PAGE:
Students report less bullying after year of bullying prevention program
MORRIS – One year after implementing a district-wide anti-bullying program, students in the Morris Area School District report there are fewer students being bullied and more adults stepping in to help in bullying situations.
However, data indicates that students still don’t feel empowered to step in and help each other when it comes to bullying, Morris Area Elementary School Principal Ken Gagner told the Morris Area School Board on Tuesday.
“We definitely need more students to be willing to step in and help each other,” said Gagner. “When we meet as a committee, we always talk about that we have about 170 adults in the building and over 1,000 students – we cannot do this as a top down approach.”
Students in third through eleventh grades were surveyed at the beginning of the program in the spring of 2012, then again in the spring of 2013 to see if the program had changed attitudes or behaviors.
Although common locations for bullying – the playground, the lunchroom and the bus – had not changed, fewer students indicated that they have bullied others and fewer students said they were afraid of being bullied at school.
Going into the second year of the program, Gagner said the focus would be to continue staff training, increase community awareness of the program, check in on progress throughout the year, and survey students in spring 2014.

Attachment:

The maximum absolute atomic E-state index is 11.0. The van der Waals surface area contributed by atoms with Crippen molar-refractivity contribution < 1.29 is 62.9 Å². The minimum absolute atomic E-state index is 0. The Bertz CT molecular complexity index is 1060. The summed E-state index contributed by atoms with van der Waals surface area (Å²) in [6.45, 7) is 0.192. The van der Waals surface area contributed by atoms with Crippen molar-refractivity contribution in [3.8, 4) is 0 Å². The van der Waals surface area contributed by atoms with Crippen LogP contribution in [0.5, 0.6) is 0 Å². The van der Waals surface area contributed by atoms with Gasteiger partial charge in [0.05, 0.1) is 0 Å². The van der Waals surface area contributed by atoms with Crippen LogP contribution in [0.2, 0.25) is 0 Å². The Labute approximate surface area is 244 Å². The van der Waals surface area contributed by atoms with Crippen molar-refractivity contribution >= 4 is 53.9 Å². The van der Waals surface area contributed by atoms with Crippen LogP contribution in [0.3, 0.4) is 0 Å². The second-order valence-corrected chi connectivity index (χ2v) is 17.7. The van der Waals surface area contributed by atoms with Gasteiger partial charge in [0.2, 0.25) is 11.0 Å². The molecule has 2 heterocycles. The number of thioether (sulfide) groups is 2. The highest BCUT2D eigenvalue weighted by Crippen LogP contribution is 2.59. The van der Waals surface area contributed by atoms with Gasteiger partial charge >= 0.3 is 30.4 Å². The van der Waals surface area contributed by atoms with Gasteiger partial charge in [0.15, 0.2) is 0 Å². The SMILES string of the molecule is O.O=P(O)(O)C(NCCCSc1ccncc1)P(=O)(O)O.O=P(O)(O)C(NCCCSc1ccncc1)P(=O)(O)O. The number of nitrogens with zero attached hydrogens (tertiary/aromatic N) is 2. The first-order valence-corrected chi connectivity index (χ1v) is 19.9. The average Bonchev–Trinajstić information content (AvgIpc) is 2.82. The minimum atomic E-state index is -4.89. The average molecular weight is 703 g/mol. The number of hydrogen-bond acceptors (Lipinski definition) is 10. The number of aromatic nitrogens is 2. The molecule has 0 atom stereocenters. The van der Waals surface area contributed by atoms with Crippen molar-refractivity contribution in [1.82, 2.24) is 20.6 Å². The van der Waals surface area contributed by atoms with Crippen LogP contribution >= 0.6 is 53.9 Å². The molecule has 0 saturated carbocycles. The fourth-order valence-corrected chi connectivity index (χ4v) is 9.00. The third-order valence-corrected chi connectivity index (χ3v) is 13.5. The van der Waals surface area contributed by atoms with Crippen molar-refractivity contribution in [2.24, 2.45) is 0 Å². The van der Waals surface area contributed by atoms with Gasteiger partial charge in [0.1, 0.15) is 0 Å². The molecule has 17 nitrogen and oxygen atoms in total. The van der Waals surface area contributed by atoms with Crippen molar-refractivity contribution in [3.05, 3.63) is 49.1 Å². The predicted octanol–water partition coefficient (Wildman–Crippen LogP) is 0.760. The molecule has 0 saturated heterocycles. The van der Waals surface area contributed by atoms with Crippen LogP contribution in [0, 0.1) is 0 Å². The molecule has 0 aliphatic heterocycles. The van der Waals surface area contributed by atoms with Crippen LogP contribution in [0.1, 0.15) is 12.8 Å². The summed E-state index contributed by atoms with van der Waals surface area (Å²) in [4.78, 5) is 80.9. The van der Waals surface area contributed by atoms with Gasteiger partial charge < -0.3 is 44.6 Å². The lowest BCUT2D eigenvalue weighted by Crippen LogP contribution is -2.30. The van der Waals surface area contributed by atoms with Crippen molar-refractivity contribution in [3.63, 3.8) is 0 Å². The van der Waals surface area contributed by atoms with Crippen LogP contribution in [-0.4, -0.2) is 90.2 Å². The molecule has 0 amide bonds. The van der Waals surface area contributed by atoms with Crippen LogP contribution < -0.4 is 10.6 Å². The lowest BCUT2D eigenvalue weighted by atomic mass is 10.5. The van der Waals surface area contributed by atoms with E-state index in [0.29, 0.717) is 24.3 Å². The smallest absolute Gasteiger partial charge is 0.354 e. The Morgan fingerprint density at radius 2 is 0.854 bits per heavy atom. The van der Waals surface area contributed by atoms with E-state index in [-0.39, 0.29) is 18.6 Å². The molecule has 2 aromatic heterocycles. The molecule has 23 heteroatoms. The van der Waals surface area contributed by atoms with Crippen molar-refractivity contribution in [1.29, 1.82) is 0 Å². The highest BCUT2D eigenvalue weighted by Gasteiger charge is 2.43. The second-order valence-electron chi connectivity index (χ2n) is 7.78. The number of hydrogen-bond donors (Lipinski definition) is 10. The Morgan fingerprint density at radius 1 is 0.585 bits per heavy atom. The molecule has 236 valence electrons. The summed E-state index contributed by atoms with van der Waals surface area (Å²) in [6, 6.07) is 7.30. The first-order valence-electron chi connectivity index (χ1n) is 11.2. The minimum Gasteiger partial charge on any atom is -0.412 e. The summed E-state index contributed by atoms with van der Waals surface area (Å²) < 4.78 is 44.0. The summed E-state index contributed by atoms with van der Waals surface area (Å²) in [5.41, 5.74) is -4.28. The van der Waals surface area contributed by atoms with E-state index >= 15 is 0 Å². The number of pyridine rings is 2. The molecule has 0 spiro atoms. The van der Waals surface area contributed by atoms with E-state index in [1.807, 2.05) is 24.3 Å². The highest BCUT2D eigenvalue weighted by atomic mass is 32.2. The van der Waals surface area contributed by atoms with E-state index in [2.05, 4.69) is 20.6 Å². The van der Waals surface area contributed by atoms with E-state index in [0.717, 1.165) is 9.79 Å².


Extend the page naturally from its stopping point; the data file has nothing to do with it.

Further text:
Board certifies preliminary max levy
The Morris Area School Board approved the maximum levy allowable, not a specific dollar amount, for their 2014 preliminary levy certification.
As of Tuesday, the district’s proposed 2014 levy was about $3.56 million, a 6.19 percent increase over 2013.
“I believe this is going to change between now and December when you certify the final levy, and I don’t know if it will be more or less – I suspect it will be more, but I don’t know,” said Superintendent Scott Monson.
Monson said that delays getting calculations from the Minnesota Department of Education have caused some significant revisions up to this point. Delays have come because of changes enacted during the legislative session as well as adjustments because of the consolidation with the Cyrus School District. In December, the board will approve a dollar amount for the final levy.
Staff development money used to revamp curriculum
Staff members are using money allocated for staff development to attend trainings and revamp or develop new curriculum for students, Sue Hauger, district chair for staff development, told the board Tuesday during her annual presentation.
In the 2012 - 2013 school year, the district allocated $40,000 for staff development. That money is distributed throughout the district. Teachers also have the opportunity to apply for competitive grants to for a variety of activities that are normally completed over the summer. Grant applicants must show how the work connects to best practices in their discipline, Hauger said.
This year, 12 competitive grants were funded by the District Advisory Committee. Projects included developing a new journalism class at the high school, designing several new modules for physical education, redesigning the eighth and tenth grade health curriculum and developing an iPad program for special education at MAES.